Closer to Normalcy? Hotel Rooms are Filling up Faster

Getting ever closer to normal. That’s happening today in the hospitality industry according to the Midyear State of the Industry Report from the American Hotel & Lodging Association.

According to the report, hotel room revenue and state and local tax revenues are expected to exceed 2019 — or pre-pandemic — levels by the end of 2022.

The lodging association predicts that hotel room revenue will exceed $188 billion by the end of 2022. That is higher than 2019 figures on a nominal basis. But the news isn’t all good: When adjusted for inflation, revneue per available room (RevPAR) is not expected to surpass 2019 levels until 2025.

The association also said that hotels are expected to generate nearly $43.9 billion in state and local tax revenues this year, up almost 7% when compared to 2019.

The association’s midyear report largely showcases an industry in recovery mode following the COVID-19 pandemic. The report says, for example, that hotel occupancy is expected to average 63.4% in 2022, which is close to pre-pandemic levels. And by the end of this year, hotels are expected to employ 1.97 million people, 84% of their pre-pandemic workforce.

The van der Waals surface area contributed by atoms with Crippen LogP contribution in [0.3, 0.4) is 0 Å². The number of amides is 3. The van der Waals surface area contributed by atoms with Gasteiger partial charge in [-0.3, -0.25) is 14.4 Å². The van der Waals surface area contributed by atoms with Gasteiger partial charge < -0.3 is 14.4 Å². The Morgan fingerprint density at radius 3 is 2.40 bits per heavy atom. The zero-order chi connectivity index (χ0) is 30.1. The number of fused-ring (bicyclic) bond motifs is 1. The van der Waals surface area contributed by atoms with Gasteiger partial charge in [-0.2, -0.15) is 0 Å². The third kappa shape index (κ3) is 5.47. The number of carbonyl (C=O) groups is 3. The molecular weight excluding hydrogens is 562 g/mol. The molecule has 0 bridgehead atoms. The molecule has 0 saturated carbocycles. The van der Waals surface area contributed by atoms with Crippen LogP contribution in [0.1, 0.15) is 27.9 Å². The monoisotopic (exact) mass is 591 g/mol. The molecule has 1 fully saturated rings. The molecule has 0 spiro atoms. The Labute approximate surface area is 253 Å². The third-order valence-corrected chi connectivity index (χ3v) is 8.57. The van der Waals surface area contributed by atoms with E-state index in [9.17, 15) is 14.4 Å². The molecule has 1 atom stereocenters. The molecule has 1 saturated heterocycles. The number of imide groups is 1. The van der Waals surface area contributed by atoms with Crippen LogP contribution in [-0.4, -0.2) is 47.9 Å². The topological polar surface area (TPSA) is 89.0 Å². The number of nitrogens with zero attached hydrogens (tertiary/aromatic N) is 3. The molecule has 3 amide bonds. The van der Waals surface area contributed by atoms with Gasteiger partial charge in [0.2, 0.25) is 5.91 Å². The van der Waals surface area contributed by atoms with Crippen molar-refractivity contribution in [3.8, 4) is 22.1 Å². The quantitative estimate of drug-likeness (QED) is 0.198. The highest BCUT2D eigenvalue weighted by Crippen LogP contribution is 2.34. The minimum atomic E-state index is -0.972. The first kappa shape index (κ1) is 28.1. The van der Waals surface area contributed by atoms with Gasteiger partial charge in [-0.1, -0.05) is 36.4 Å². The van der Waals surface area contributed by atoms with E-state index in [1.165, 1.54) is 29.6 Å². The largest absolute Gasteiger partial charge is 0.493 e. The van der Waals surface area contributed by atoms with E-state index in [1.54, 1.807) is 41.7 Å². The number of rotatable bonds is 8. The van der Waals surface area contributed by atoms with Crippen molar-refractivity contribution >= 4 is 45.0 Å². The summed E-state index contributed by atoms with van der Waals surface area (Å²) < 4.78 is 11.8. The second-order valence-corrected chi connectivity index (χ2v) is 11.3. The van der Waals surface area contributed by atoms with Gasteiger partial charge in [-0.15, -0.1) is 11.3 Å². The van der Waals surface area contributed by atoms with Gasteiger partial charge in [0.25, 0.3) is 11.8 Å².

“After a tremendously difficult two-and-a-half years, things are steadily improving for the hotel industry and our employees,” said American Hotel & Lodging Association president and chief executive officer Chip Rogers.

The news isn’t all good, though. Hotels are still struggling to hire enough workers. In 2019, U.S. hotels employed more than 2.3 million people, according to Oxford Economics. That’s far more than the 1.97 million employees the lodging association says that U.S. hotels will employ by the end of this year. The hotel industry is not expected to reach its 2019 level of employment until at least 2024.

According to a May survey from the lodging association, 97% of hotels said they are experiencing a staffing shortage, with 49% saying that their shortage was a severe one.